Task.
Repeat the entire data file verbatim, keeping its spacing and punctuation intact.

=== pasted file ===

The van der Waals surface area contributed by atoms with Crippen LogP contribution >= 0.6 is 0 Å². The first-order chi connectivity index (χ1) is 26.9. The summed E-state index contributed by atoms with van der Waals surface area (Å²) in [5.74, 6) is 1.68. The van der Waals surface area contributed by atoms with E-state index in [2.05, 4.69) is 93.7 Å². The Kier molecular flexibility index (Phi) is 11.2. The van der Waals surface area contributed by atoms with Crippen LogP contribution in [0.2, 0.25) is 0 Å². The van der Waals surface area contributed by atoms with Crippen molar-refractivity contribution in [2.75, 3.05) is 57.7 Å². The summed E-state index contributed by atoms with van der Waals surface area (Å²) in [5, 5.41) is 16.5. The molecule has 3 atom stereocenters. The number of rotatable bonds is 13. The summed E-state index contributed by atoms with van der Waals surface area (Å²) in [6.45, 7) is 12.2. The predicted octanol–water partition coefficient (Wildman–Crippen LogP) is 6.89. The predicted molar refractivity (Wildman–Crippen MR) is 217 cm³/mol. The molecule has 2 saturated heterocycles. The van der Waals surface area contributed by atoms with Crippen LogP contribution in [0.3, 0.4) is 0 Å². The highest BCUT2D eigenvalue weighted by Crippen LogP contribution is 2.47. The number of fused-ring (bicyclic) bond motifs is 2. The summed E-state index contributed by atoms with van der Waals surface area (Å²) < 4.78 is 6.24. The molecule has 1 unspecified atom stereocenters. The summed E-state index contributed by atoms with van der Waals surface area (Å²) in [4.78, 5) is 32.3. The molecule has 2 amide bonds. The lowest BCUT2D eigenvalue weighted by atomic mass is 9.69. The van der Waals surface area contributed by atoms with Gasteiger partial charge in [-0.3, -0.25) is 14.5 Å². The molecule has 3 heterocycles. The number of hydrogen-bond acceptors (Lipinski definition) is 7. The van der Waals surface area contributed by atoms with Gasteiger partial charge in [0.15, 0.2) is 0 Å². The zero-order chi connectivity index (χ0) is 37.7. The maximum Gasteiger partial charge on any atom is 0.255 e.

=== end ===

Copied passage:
The van der Waals surface area contributed by atoms with Crippen LogP contribution >= 0.6 is 0 Å². The first-order chi connectivity index (χ1) is 26.9. The summed E-state index contributed by atoms with van der Waals surface area (Å²) in [5.74, 6) is 1.68. The van der Waals surface area contributed by atoms with E-state index in [2.05, 4.69) is 93.7 Å². The Kier molecular flexibility index (Phi) is 11.2. The van der Waals surface area contributed by atoms with Crippen LogP contribution in [0.2, 0.25) is 0 Å². The van der Waals surface area contributed by atoms with Crippen molar-refractivity contribution in [2.75, 3.05) is 57.7 Å². The summed E-state index contributed by atoms with van der Waals surface area (Å²) in [5, 5.41) is 16.5. The molecule has 3 atom stereocenters. The number of rotatable bonds is 13. The summed E-state index contributed by atoms with van der Waals surface area (Å²) in [6.45, 7) is 12.2. The predicted octanol–water partition coefficient (Wildman–Crippen LogP) is 6.89. The predicted molar refractivity (Wildman–Crippen MR) is 217 cm³/mol. The molecule has 2 saturated heterocycles. The van der Waals surface area contributed by atoms with Crippen LogP contribution in [0.3, 0.4) is 0 Å². The highest BCUT2D eigenvalue weighted by Crippen LogP contribution is 2.47. The number of fused-ring (bicyclic) bond motifs is 2. The summed E-state index contributed by atoms with van der Waals surface area (Å²) < 4.78 is 6.24. The molecule has 1 unspecified atom stereocenters. The summed E-state index contributed by atoms with van der Waals surface area (Å²) in [4.78, 5) is 32.3. The molecule has 2 amide bonds. The lowest BCUT2D eigenvalue weighted by atomic mass is 9.69. The van der Waals surface area contributed by atoms with Gasteiger partial charge in [-0.3, -0.25) is 14.5 Å². The molecule has 3 heterocycles. The number of hydrogen-bond acceptors (Lipinski definition) is 7. The van der Waals surface area contributed by atoms with Gasteiger partial charge in [0.15, 0.2) is 0 Å². The zero-order chi connectivity index (χ0) is 37.7. The maximum Gasteiger partial charge on any atom is 0.255 e.